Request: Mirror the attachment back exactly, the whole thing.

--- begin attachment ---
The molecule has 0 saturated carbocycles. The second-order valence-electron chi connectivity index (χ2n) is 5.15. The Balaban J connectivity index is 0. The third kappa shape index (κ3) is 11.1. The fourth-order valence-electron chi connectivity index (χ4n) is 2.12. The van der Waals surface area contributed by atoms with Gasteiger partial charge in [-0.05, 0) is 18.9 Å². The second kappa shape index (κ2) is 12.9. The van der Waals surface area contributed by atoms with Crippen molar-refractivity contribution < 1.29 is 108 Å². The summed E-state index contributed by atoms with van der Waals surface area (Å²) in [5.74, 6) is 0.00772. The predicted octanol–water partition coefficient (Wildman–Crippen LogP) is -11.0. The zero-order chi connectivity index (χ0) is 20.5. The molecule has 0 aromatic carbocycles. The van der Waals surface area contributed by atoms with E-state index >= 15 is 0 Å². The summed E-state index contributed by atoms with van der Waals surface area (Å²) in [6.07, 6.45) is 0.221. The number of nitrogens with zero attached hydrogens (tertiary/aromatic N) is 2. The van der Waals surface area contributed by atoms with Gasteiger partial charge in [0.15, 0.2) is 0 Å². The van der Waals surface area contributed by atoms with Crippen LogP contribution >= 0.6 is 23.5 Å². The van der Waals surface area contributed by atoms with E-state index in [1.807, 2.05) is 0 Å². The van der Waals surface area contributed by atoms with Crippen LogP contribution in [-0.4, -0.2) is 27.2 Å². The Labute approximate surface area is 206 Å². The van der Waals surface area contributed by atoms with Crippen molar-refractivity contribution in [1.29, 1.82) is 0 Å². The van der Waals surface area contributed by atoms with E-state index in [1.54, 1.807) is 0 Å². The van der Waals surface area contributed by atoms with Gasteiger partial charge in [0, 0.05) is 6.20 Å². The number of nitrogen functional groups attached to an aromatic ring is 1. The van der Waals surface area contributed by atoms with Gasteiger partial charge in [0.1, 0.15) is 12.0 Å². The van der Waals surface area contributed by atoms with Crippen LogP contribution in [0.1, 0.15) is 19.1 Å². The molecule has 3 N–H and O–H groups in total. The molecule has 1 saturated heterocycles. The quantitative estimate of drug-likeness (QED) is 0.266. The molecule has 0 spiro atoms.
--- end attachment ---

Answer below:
The molecule has 0 saturated carbocycles. The second-order valence-electron chi connectivity index (χ2n) is 5.15. The Balaban J connectivity index is 0. The third kappa shape index (κ3) is 11.1. The fourth-order valence-electron chi connectivity index (χ4n) is 2.12. The van der Waals surface area contributed by atoms with Gasteiger partial charge in [-0.05, 0) is 18.9 Å². The second kappa shape index (κ2) is 12.9. The van der Waals surface area contributed by atoms with Crippen molar-refractivity contribution < 1.29 is 108 Å². The summed E-state index contributed by atoms with van der Waals surface area (Å²) in [5.74, 6) is 0.00772. The predicted octanol–water partition coefficient (Wildman–Crippen LogP) is -11.0. The zero-order chi connectivity index (χ0) is 20.5. The molecule has 0 aromatic carbocycles. The van der Waals surface area contributed by atoms with E-state index >= 15 is 0 Å². The summed E-state index contributed by atoms with van der Waals surface area (Å²) in [6.07, 6.45) is 0.221. The number of nitrogens with zero attached hydrogens (tertiary/aromatic N) is 2. The van der Waals surface area contributed by atoms with Gasteiger partial charge in [0.15, 0.2) is 0 Å². The van der Waals surface area contributed by atoms with Crippen LogP contribution >= 0.6 is 23.5 Å². The van der Waals surface area contributed by atoms with E-state index in [1.807, 2.05) is 0 Å². The van der Waals surface area contributed by atoms with Crippen LogP contribution in [-0.4, -0.2) is 27.2 Å². The Labute approximate surface area is 206 Å². The van der Waals surface area contributed by atoms with Crippen molar-refractivity contribution in [1.29, 1.82) is 0 Å². The van der Waals surface area contributed by atoms with E-state index in [1.54, 1.807) is 0 Å². The van der Waals surface area contributed by atoms with Gasteiger partial charge in [0, 0.05) is 6.20 Å². The number of nitrogen functional groups attached to an aromatic ring is 1. The van der Waals surface area contributed by atoms with Gasteiger partial charge in [0.1, 0.15) is 12.0 Å². The van der Waals surface area contributed by atoms with Crippen LogP contribution in [0.1, 0.15) is 19.1 Å². The molecule has 3 N–H and O–H groups in total. The molecule has 1 saturated heterocycles. The quantitative estimate of drug-likeness (QED) is 0.266. The molecule has 0 spiro atoms.